Part of the surface of a rat that was killed, soaked in saline and then enclosed in a polyethylene bag that was left at room temperature for 24 hours. The rat had been infected with eggs of Armillifer armillatus four months earlier. Upon the death of this intermediate rodent host, nymphs excyst and burrow out to the surface using enzymes to digest a route through tissues. Under natural circumstances these nymphs would anticipate liberation into the stomach of a snake! (Photo by John Riley. Reproduced by permission.)

Part of the surface of a rat that was killed, soaked in saline and then enclosed in a polyethylene bag that was left at room temperature for 24 hours. The rat had been infected with eggs of Armillifer armillatus four months earlier. Upon the death of this intermediate rodent host, nymphs excyst and burrow out to the surface using enzymes to digest a route through tissues. Under natural circumstances these nymphs would anticipate liberation into the stomach of a snake! (Photo by John Riley. Reproduced by permission.)

A culture of (mainly) eighth instar nymphs of Armillifer armillatus. These have been sieved and washed from a blood-based culture medium; normally they would be resident in the lung of an African gaboon viper. The raised annuli are bands of circular muscles and gland cells and do not represent true segments. (Photo by John Riley. Reproduced by permission.)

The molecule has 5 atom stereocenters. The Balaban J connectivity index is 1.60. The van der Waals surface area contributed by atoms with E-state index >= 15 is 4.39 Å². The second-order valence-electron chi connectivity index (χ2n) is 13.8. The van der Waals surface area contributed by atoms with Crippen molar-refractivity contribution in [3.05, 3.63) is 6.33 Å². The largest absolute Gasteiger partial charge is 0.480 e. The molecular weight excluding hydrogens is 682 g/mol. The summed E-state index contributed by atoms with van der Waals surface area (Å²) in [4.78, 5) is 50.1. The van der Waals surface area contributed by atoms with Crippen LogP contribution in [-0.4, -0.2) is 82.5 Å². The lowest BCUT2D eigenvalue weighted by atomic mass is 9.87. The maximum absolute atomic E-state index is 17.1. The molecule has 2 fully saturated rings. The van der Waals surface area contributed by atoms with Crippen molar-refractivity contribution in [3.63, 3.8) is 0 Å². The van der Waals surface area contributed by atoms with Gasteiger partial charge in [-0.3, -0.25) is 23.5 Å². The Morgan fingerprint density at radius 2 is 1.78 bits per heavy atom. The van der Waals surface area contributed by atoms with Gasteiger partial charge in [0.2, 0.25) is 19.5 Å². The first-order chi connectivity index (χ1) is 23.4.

A culture of (mainly) eighth instar nymphs of Armillifer armillatus. These have been sieved and washed from a blood-based culture medium; normally they would be resident in the lung of an African gaboon viper. The raised annuli are bands of circular muscles and gland cells and do not represent true segments. (Photo by John Riley. Reproduced by permission.)

The lower reproductive tract of males comprises paired, elongate penises—basically thin, coiled tubes of chitin—close to elaborate chitinous spicules called dilators. Dilators may be extruded through the anterior genital pore by muscles and thereby carry the tip of the penis either to the entrance of the spermathecal ducts in cephalobaenids or into the vagina/uterus in porocephalids. Peristalsis within the uterus of porocephalids pulls the ornamented heads of the paired penises toward the spermathecal ducts. The testis is dorsal, and the paired vasa deferentia empty into a seminal vesicle, which functions as a sperm storage depot before intromission.

Diabetes 2

Diabetes 2

Diabetes is a disease that affects the way your body uses food. Normally, your body converts sugars, starches and other foods into a form of sugar called glucose. Your body uses glucose for fuel. The cells receive the glucose through the bloodstream. They then use insulin a hormone made by the pancreas to absorb the glucose, convert it into energy, and either use it or store it for later use. Learn more...